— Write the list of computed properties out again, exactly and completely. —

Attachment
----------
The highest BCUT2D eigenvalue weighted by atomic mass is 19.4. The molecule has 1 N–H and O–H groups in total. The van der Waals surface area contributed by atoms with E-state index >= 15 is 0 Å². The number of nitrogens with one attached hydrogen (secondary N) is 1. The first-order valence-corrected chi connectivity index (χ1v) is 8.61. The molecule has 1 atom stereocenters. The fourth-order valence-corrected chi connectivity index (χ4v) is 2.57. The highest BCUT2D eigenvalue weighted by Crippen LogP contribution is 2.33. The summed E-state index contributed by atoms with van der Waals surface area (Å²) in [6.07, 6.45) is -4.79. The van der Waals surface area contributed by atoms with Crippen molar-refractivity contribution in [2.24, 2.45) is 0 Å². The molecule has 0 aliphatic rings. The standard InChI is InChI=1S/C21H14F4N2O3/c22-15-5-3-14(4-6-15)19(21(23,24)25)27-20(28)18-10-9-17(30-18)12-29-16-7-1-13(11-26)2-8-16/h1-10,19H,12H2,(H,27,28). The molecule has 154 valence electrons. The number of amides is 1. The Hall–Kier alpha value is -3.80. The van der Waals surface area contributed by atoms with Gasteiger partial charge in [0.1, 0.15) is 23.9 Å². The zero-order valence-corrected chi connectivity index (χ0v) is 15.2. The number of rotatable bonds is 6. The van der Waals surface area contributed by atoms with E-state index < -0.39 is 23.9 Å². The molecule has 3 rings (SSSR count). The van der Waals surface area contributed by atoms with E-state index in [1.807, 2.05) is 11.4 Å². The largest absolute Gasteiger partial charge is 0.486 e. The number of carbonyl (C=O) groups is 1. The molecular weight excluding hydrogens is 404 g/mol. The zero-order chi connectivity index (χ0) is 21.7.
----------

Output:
The highest BCUT2D eigenvalue weighted by atomic mass is 19.4. The molecule has 1 N–H and O–H groups in total. The van der Waals surface area contributed by atoms with E-state index >= 15 is 0 Å². The number of nitrogens with one attached hydrogen (secondary N) is 1. The first-order valence-corrected chi connectivity index (χ1v) is 8.61. The molecule has 1 atom stereocenters. The fourth-order valence-corrected chi connectivity index (χ4v) is 2.57. The highest BCUT2D eigenvalue weighted by Crippen LogP contribution is 2.33. The summed E-state index contributed by atoms with van der Waals surface area (Å²) in [6.07, 6.45) is -4.79. The van der Waals surface area contributed by atoms with Crippen molar-refractivity contribution in [2.24, 2.45) is 0 Å². The molecule has 0 aliphatic rings. The standard InChI is InChI=1S/C21H14F4N2O3/c22-15-5-3-14(4-6-15)19(21(23,24)25)27-20(28)18-10-9-17(30-18)12-29-16-7-1-13(11-26)2-8-16/h1-10,19H,12H2,(H,27,28). The molecule has 154 valence electrons. The number of amides is 1. The Hall–Kier alpha value is -3.80. The van der Waals surface area contributed by atoms with Gasteiger partial charge in [0.1, 0.15) is 23.9 Å². The zero-order valence-corrected chi connectivity index (χ0v) is 15.2. The number of rotatable bonds is 6. The van der Waals surface area contributed by atoms with E-state index < -0.39 is 23.9 Å². The molecule has 3 rings (SSSR count). The van der Waals surface area contributed by atoms with E-state index in [1.807, 2.05) is 11.4 Å². The largest absolute Gasteiger partial charge is 0.486 e. The number of carbonyl (C=O) groups is 1. The molecular weight excluding hydrogens is 404 g/mol. The zero-order chi connectivity index (χ0) is 21.7.